Sensual and symbolic, Ecstasy is the film Machatý’s known for because 19-year-old Hedy Lamarr (known still as Hedy Kiesler here) appears nude briefly and has a scene where her character has an orgasm. Keeping dialogue to a minimum (it’s virtually a silent film), Machatý maximises atmosphere in this luxuriant film. Where Erotikon’s potency diminishes because of its thorny plotting, Machatý keeps it simple: on the night of her honeymoon, Eva (Lamarr) knows her marriage to an older, cold, indifferent man (Zvonimir Rogoz) isn’t right. She seeks shelter at her father’s country home, where she skinny dips in a nearby lake that’s filmed as an act of liberation. There, she meets and falls in love with an engineer, Adam (Aribert Mog).
As fascism loomed with the rise of the Nazi party, more and more Czech filmmakers became overtly political
Lensing the film, Jan Stallich gives Ecstasy a paradisiacal and dreamy look that culminates in a final sequence. A visualisation of František Halas’s poem, “Hymn to Work”, and recalling Sergei M Eisenstein’s The General Line (1929), it consists of a montage of shots at various angles of bare-chested men moving wheelbarrows, harrowing the land with pick-axes, and operating jackhammers. American critic Parker Tyler believed that “poetry not plot is the pith of the matter, [as] is evident from the work’s general looseness of structure . . . I fancy that, as an impressionist poem rather than a modern triangle drama . . . Ecstasy has influenced the world’s experimental film movement more than is suspected.”
As fascism loomed with the rise of the Nazi party, more and more Czech filmmakers became overtly political, most successfully, the comedic duo of Jan Werich and Jiří Voskovec. Werich and Voskovec were law students that shared a love for Mack Sennett comedies and American westerns. They opened the Liberated Theater in Prague, and then eventually made absurdist, intelligent comedies like Jindřich Honzl’s Your Money or Your Life (1932) and Martin Frič’s The World Belongs to Us (1937), that expressed justice and democratic values. The former begins with a deft Bressonian passage in which a necklace is passed from person to person before landing in Werich’s hands. He teams up with Voskovec after witnessing him pitifully attempt to hang himself from a too long and slack noose. From there, they disrupt Voskovec’s family party and elude gangsters at a museum, and in the meantime, sing an anti-capitalist ode.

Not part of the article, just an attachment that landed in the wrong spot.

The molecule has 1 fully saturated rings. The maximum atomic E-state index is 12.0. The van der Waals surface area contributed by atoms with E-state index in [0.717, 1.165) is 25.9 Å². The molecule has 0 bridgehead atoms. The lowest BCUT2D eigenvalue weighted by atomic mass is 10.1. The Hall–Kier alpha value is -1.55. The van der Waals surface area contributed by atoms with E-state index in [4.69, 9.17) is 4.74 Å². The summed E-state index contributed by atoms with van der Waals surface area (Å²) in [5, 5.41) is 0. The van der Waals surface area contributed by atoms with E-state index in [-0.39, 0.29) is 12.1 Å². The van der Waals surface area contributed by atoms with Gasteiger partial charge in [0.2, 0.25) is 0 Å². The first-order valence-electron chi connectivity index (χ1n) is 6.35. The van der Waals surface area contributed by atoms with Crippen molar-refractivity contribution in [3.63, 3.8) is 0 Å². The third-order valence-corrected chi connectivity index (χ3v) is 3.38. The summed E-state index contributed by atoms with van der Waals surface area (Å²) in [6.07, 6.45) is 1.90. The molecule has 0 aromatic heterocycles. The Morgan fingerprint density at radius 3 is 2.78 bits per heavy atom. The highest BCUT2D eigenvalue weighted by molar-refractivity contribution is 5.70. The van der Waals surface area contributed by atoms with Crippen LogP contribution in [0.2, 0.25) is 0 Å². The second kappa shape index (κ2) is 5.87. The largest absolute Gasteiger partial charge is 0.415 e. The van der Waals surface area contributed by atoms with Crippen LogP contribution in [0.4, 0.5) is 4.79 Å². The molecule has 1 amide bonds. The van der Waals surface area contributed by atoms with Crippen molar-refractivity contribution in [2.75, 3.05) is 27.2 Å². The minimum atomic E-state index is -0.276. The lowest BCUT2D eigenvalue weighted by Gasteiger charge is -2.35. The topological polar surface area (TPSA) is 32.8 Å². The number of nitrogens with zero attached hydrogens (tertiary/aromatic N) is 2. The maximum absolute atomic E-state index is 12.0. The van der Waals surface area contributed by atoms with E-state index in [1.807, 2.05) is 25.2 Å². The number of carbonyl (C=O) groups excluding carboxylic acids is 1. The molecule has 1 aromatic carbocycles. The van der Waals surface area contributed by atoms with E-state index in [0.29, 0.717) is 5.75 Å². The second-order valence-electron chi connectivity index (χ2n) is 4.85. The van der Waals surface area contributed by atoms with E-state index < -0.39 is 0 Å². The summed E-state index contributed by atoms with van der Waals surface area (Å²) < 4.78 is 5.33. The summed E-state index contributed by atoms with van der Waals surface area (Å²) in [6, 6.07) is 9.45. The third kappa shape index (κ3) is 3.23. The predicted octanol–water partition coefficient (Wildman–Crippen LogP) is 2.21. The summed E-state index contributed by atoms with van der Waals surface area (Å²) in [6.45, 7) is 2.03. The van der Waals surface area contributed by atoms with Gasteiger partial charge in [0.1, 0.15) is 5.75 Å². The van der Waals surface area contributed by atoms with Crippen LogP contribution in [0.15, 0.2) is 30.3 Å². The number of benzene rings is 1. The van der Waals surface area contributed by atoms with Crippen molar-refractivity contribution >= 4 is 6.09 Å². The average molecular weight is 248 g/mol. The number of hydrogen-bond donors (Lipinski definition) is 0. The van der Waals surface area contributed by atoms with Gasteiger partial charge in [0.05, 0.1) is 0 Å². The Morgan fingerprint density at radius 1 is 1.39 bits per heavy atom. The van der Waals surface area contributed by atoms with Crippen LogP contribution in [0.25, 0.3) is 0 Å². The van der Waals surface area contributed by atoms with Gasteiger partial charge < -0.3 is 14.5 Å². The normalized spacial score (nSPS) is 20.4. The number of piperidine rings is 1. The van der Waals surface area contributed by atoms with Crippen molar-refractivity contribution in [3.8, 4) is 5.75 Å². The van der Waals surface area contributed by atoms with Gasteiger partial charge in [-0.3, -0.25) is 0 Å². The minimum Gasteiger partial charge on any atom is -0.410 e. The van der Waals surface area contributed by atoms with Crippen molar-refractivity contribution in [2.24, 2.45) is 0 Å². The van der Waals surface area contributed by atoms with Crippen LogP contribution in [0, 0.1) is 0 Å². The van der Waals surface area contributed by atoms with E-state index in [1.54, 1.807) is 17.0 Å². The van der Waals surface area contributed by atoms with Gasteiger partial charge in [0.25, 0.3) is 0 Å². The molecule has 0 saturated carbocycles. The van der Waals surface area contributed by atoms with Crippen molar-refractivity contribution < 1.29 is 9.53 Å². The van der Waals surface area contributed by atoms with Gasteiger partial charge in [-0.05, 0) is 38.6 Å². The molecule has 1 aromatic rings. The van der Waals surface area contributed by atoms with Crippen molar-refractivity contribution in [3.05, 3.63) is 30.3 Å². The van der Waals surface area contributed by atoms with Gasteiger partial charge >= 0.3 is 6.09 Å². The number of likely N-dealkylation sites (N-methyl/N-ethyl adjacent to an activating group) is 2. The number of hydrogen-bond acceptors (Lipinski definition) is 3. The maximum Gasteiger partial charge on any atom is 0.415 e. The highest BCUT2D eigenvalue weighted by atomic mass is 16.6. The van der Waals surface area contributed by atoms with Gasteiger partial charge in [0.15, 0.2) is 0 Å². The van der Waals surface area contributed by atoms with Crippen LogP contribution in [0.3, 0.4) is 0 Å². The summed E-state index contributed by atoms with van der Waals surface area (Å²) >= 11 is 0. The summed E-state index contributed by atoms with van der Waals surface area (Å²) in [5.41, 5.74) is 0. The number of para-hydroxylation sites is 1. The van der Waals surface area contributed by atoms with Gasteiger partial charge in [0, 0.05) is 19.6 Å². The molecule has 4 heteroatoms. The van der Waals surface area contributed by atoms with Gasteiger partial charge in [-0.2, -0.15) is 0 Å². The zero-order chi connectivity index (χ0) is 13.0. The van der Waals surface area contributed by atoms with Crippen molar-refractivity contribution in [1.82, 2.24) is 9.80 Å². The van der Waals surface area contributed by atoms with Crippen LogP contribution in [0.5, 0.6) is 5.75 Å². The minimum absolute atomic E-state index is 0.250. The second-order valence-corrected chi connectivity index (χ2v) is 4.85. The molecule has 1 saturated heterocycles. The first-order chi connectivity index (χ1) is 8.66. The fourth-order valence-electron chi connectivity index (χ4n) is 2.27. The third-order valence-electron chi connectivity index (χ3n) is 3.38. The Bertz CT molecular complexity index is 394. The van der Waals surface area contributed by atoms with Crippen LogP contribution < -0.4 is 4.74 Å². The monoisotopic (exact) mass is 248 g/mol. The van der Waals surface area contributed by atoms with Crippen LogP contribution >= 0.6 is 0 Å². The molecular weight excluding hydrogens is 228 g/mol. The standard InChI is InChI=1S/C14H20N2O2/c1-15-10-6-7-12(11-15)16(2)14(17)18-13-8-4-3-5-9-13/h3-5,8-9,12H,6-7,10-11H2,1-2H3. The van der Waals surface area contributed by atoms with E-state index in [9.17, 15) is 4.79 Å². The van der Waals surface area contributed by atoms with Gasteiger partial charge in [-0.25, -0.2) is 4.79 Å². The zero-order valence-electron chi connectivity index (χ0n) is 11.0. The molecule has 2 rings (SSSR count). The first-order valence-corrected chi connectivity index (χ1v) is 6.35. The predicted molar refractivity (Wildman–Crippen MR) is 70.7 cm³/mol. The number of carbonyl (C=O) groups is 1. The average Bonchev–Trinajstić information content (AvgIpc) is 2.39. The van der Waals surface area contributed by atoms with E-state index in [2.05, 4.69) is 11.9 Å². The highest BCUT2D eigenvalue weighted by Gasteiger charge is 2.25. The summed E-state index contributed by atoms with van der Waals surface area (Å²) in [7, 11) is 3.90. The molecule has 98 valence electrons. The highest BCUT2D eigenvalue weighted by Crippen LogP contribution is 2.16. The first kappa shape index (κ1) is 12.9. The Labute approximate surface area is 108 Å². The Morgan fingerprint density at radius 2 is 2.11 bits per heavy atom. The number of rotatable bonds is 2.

Satire and observational comedy is a staple of Czech culture
In The World Belongs to Us, Werich and Voskovec take a page out of Chaplin’s book by using comedy as political allegory. The pair is caught in the middle of an authoritarian uprising led by an ex-carnie. The fascists conceal weapons in a factory that, with huge levers, cogs, and gears, seems modeled after the set in Modern Times (1936). Like Your Money or Your Life, the film is little more than protracted sketches with the thinnest connection linking them together. And like Modern Times, the Nazis suppressed the film, destroying all the prints save for an incomplete one.
Flash-forward to the 1960s, the New Wave films receive critical and international attention with their formal explorations and social commentary. Yet, the films of early Czech cinema set the stage for the New Wave, directly and indirectly influencing the movement and filmmakers. Machatý, arguably Czechoslovakia’s first auteur, kick started the lyrical cinema films that František Vláčil, Vojtěch Jasný, and others are known for. Satire and observational comedy is a staple of Czech culture. Along with Jaroslav Hašek’s picaresque book, The Good Soldier Švejk(1923), Werich and Voskovec’s films are part of the cultural DNA. Miloš Forman and Jiří Menzel both acknowledge Werich and Voskovec’s influence on their films. Unlike the French New Wave filmmakers, who were more enamored and inspired by Classical Hollywood, Czech New Wave directors embraced their national cinema. The work of Machatý, Werich and Voskovec, Martin Frič, and Vančura stand on their own, but were also the fuel for the New Wave’s imagination.